The nature of what constitutes a traumatic event or addictive behavior is highly individualistic. Common to post traumatic and addictive behavior is a lack of a natural responsiveness to an evolved emotional system designed to guide cognitive behavior towards individual health and well-being. Any lack of joy and well-being within a supposedly healthy and constructive lifestyle is an indication for the need of cognitive-emotional education and/or rehabilitation intervention. Society has a moral obligation to provide the necessary education and training within its schools, hospitals, and prisons to establish individual awareness and responsiveness to heathy cognitive-emotional behavior. Section 8.2: “Cognitive-Emotional Rehabilitation and Strengthening Exercises” provides a descriptive list of possible rehabilitative behaviors. Although these exercises are all relatively safe, they may be abused without the basic understanding and knowledge of why and how they are designed to reestablish a natural and healthy relationship between mind, body, emotions, and consciousness. Dr. Bessel van der Kolk, M.D. has written a wonderful book on trauma, The Body Keeps Score: Brain, Mind, and Body in the Healing of Trauma (2014), New York, NY, Penguin Books. Part Five, Paths to Recovery provides a series of healing avenues that should be explored by anyone suffering from trauma as well as by anyone who may have an interest in societal and individual well-being.
Research studies are revealing new realizations and understandings of a neuroplastic brain designed to rewire itself (Doidge, 2015). The neuroplastic brain makes it possible to establish new, healthy, and constructive awareness and behavior associations. Everyone has within them an amazing capacity to change, adapt, and to thrive within a wide variety of conditions and environments. This has awakened new and exciting possibilities for individuals and cultures now being destroyed by traumatic and addictive behaviors. When actually should the education and training to heal generation to generation traumatic behavior begin? When should the chain of pain onto others stop? How about now!
7.3 Cognitive-Emotional Wisdom in Education
What is the purpose of education if it is not to provide the tools and training for a successful adult life? And where is success without joy and passion? Can education be called a success if it does not provide the understanding and training of a personal cognitive-emotional system which has evolved for the actualization and maintenance of mental and physical health and well-being? Education should not be confined to developing a student’s cognitive skills without also understanding the emotional connection to happiness and joy needed to succeed in life. Cognition, physiology, emotions and consciousness have evolved together as a synergistic team. The nature and effective employment of these synergies should certainly be part of our educational curriculum. And this means teaching and developing the students’ skills and abilities to be happy and joyous within their endeavors.
Education must also be about training students to develop the wisdom necessary to function with an emotional system that has been evolving hundreds of thousands – if not millions – of years. The biochemical/physiological response to cognitive activities of our reptilian brain are far different than the biochemical/physiological response from cognitive activities to our mammalian brain. To ignore the intricacies of an emotional guidance system is to disregard thousands of years of survival on the savannahs of Africa by our original human ancestry. This emotional guidance system now needs to be prepared and cultivated and nourished for successful operation within today’s technological world. This modern environment requires a new awakening and acceptance of an individual’s abilities to guide his or her own life.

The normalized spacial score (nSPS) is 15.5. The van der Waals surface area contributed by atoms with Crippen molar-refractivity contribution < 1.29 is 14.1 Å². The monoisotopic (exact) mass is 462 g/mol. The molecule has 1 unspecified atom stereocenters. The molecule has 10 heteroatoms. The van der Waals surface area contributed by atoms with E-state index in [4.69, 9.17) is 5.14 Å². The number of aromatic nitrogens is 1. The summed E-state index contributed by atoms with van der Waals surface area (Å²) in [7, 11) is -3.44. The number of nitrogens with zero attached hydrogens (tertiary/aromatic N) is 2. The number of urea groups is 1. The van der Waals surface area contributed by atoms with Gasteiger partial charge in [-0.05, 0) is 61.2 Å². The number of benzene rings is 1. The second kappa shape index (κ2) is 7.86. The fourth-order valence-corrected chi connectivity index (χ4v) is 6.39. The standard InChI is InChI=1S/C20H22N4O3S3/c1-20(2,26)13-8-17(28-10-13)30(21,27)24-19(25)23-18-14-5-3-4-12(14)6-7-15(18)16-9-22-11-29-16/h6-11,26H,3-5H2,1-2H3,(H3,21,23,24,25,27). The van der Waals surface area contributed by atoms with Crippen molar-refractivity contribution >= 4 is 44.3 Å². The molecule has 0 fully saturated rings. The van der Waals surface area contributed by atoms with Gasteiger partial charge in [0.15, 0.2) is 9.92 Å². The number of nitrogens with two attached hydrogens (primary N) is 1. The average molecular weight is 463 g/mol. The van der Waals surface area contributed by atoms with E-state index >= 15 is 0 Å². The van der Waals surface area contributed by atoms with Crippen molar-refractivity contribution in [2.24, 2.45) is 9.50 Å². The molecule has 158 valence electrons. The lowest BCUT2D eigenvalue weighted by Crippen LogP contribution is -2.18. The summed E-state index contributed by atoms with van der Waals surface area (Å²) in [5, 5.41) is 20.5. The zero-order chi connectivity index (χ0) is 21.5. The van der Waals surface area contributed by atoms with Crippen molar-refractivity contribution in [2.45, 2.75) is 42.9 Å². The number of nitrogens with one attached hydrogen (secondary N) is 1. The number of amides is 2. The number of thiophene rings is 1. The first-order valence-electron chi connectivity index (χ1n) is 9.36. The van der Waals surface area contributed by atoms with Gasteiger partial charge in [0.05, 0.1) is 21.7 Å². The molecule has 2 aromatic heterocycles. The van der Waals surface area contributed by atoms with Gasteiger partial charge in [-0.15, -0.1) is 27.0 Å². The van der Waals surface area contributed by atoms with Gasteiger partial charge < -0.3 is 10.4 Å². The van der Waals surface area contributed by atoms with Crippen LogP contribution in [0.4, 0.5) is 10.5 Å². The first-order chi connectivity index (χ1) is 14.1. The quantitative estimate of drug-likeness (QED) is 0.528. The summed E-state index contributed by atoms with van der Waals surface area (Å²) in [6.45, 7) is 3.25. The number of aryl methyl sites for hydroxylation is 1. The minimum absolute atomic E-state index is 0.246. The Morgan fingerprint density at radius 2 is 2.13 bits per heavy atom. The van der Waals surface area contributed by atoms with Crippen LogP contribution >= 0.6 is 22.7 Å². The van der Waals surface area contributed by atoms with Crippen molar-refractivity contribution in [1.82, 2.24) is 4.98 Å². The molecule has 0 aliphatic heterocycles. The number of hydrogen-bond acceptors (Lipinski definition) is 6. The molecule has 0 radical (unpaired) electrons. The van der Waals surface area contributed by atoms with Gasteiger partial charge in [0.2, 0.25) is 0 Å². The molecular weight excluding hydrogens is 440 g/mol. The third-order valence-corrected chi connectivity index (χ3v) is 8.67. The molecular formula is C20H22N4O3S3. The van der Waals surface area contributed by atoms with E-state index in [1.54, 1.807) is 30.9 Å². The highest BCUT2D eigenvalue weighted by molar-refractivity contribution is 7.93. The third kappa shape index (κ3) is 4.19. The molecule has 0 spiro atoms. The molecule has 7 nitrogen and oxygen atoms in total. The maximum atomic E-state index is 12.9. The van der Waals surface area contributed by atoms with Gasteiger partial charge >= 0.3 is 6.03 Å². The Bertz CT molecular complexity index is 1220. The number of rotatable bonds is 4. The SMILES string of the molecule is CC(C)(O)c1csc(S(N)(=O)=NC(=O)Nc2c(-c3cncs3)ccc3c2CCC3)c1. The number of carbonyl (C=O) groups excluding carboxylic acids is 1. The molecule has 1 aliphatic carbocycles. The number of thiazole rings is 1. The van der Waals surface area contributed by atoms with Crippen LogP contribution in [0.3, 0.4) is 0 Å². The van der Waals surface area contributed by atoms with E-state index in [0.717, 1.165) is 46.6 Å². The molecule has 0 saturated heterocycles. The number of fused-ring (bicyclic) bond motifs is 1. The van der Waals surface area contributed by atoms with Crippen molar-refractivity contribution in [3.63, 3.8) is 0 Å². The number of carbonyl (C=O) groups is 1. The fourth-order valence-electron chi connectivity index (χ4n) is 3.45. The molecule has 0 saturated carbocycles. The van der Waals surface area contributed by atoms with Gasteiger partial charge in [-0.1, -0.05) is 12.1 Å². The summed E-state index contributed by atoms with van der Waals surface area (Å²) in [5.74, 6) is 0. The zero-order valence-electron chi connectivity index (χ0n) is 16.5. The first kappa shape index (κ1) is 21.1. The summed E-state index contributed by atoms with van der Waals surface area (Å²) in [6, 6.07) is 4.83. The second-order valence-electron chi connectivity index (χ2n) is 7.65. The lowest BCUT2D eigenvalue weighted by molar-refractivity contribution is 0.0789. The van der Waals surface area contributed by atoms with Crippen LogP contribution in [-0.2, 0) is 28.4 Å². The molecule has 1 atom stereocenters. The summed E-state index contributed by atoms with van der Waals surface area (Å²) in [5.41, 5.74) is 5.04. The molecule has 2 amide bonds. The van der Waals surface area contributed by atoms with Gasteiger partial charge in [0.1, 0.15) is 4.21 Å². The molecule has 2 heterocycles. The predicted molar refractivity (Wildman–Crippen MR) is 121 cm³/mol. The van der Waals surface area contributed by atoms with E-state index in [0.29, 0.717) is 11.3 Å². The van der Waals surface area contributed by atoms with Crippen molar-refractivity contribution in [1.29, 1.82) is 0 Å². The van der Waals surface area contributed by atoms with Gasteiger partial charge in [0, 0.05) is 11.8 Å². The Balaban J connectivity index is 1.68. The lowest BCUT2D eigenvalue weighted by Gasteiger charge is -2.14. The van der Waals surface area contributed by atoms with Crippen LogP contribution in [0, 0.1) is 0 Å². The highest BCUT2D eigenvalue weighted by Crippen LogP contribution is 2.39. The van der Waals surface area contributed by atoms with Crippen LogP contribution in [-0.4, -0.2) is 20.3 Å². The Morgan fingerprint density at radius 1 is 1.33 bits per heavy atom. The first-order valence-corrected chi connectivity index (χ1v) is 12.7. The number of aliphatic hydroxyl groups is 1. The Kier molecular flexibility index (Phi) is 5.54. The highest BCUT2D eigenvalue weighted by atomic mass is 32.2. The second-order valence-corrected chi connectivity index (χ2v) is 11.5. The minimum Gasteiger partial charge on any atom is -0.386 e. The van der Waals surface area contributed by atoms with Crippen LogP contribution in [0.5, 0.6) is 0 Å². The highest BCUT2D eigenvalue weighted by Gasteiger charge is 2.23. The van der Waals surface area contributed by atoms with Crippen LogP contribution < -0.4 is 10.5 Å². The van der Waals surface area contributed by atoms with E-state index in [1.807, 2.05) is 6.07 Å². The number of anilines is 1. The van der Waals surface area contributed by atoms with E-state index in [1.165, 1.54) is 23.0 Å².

The importance of physical education, sports, and even early-year recess in school is that it nurtures the cognitive-emotional relationship to physical health and well-being. We evolved to be active and these school activities reinforce the correlation between positive emotions and physical health and well-being. Encouraging healthful activity with the feeling of joy is to promote this evolutionary correlation. Seeking joy and the feeling of well-being within physical movement reinforces the physiological and emotional connection that has evolved over millions of years.
Performing arts such as dance, theater, and music especially ask each participant to connect with and to discover their emotional awareness. These disciplines require an exploration into emotions. Instead of promoting a culture of emotional ignorance, they promote a culture of emotional understanding and appreciation. This emotional awareness is a vital factor in comprehending the alliances between cognition, emotion, and physiology.
Basic lessons in the understanding of and the application of one’s own emotional system are vital. This means that our youth need education about how to develop joy in their lives. Emotional wisdom is about taking healthful actions in joy rather than taking destructive actions in anger. The capacity to perform the mental gymnastics necessary to pivot from destructive to healthy mental and physical actions should be developed within early childhood education to take full advantage of the brain’s neuroplastic behavior to reinforce these habits.
Students must receive the cognitive training and skills to climb up the emotional staircase from the lower emotions of rage and anger, to the higher emotional levels of frustration and irritation, and finally to the pleasurable feelings of positive emotions. The failure to develop this cognitive-emotional wisdom, where emotional evolution is ignored, can be directly tied to our society’s violent behavior where movement up the emotional staircase is never learned, developed, nor practiced. Like successful students in school, successful people in life know how to use their emotions to guide their cognitive activities towards achieving their goals and agendas.